The Great Firewall of China’s blocking and monitoring of the Internet has only gotten worse in the past 15 years. The People’s Republic government has put in more than 60 laws to control internet usage, and has shut down more than 13000 sites and 10 million accounts since 2015. Activists, artists and protesters monitored by tens of thousands of “Internet Police” have seen censorship get progressively worse on social media platforms since the summer of 2017. But they never counted on the creativity of chinese “netizens” who have found ways around this censorship, even at their own risk and peril…

The power of emoji

Emoticons are frequently used by chinese internet users as a way to get around the authorities’ watchful eye. As a way to get around the block imposed on the #metoo hashtag on Sina Weibo, the chinese Twitter, feminists replaced it by 2 emojis; rice and rabbit. When spoken out loud in mandarin, these two emojis sound like “mi tou”. Wired discovered that “this young active community has found a way to stay ahead of censorship”. These methods can only last as long as the authorities don’t get wind of them, before being shut down.

In 2013 chinese internet users found an ingenious way of remembering the Tiananmen massacre on social media. The massacre is a taboo subject in China. With the help of the “candle” emoticon they came out in their droves to commemorate the event on social media. In 2017 however the government stepped in and shut it down.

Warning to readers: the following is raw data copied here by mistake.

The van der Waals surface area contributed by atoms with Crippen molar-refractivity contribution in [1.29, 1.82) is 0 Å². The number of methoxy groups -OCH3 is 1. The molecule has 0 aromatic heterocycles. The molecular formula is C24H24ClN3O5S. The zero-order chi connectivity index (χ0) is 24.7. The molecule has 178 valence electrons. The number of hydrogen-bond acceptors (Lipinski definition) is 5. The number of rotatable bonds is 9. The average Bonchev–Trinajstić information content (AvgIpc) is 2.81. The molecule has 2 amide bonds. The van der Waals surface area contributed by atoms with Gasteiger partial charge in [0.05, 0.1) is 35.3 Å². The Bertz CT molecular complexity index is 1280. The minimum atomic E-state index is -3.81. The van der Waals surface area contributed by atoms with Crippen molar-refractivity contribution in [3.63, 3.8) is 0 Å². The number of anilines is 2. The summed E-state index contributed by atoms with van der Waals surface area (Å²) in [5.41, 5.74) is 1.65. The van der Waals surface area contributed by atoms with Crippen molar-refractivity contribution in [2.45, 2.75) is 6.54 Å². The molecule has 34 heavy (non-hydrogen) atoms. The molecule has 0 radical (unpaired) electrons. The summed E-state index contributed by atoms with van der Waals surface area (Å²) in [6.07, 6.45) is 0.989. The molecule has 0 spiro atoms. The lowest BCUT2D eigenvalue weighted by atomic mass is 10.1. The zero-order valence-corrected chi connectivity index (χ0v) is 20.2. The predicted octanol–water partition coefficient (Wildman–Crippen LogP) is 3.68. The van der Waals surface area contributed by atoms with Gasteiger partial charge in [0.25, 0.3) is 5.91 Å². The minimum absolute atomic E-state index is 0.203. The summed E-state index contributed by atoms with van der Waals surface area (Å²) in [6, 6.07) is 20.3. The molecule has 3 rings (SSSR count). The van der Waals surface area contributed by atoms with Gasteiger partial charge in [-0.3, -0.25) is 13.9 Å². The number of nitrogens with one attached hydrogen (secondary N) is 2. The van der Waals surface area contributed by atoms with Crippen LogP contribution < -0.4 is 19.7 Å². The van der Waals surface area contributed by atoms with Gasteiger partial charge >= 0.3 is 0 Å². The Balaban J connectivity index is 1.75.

Secret Codes

Outside of emoticons, users also use plays on words to get around the chinese internet police. They use synonyms or paraphrase to designate a person or event, making them capable of bringing up sensitive topics on social networks. Tiananmen protests are captured under the term “35 may”, or in the case of Liu Xiaobo, “Professor Liu”, a term so common in China it would be impossible to block. Certain internet users resort to speaking “martian” according to Quartz magazine, a complex coded language composed of chinese and japanese ideograms, english words and kaomoji (japanese emoji).

The most famous of all of these used by the Chinese is the one of the grass-mud horse, a type of lama, that refers and represents the current regime.The Chinese name of the animal, Cao Ni Ma, is similar to the expression cào nǐ mā – “fuck your mother” in mandarin – where the mother here is the PRC itself. Lama pictures have since become quite popular on Chinese networks and symbolise resistance to the regime.

VPN, mon amour

As a way to get around the blocking of networks, Chinese internet users use software and tools used by activists in other countries. Lantern and Ultra Surf, for example, allow access to blocked sites by using http proxy servers. VPNs (Virtual Private Networks) make it look like the connection is coming from abroad. Dissidents, journalists and intellectuals are amongst the ones making use of these secure “tunnels” that allow them access to blocked sites such as Twitter.